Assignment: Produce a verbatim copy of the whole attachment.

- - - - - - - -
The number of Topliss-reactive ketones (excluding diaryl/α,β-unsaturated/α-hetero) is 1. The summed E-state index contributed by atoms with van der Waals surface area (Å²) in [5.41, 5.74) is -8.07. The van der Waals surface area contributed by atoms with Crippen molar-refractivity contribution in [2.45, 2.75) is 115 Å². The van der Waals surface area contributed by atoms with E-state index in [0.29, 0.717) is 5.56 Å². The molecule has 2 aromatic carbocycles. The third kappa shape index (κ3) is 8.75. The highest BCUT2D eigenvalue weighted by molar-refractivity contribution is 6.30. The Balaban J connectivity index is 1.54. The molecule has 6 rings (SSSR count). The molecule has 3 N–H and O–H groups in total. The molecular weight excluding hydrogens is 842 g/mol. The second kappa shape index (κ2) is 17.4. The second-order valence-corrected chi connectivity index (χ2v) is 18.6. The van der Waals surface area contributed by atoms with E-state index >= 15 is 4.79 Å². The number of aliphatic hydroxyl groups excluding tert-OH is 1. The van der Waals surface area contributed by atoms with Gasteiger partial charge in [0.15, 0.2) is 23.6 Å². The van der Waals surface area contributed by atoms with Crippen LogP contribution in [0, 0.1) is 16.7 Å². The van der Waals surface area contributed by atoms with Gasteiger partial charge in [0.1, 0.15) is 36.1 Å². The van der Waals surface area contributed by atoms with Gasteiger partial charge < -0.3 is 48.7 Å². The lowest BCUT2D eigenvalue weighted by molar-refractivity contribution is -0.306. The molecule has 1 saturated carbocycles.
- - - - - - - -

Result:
The number of Topliss-reactive ketones (excluding diaryl/α,β-unsaturated/α-hetero) is 1. The summed E-state index contributed by atoms with van der Waals surface area (Å²) in [5.41, 5.74) is -8.07. The van der Waals surface area contributed by atoms with Crippen molar-refractivity contribution in [2.45, 2.75) is 115 Å². The van der Waals surface area contributed by atoms with E-state index in [0.29, 0.717) is 5.56 Å². The molecule has 2 aromatic carbocycles. The third kappa shape index (κ3) is 8.75. The highest BCUT2D eigenvalue weighted by molar-refractivity contribution is 6.30. The Balaban J connectivity index is 1.54. The molecule has 6 rings (SSSR count). The molecule has 3 N–H and O–H groups in total. The molecular weight excluding hydrogens is 842 g/mol. The second kappa shape index (κ2) is 17.4. The second-order valence-corrected chi connectivity index (χ2v) is 18.6. The van der Waals surface area contributed by atoms with E-state index >= 15 is 4.79 Å². The number of aliphatic hydroxyl groups excluding tert-OH is 1. The van der Waals surface area contributed by atoms with Gasteiger partial charge in [0.15, 0.2) is 23.6 Å². The van der Waals surface area contributed by atoms with Crippen LogP contribution in [0, 0.1) is 16.7 Å². The van der Waals surface area contributed by atoms with Gasteiger partial charge in [0.1, 0.15) is 36.1 Å². The van der Waals surface area contributed by atoms with Gasteiger partial charge < -0.3 is 48.7 Å². The lowest BCUT2D eigenvalue weighted by molar-refractivity contribution is -0.306. The molecule has 1 saturated carbocycles.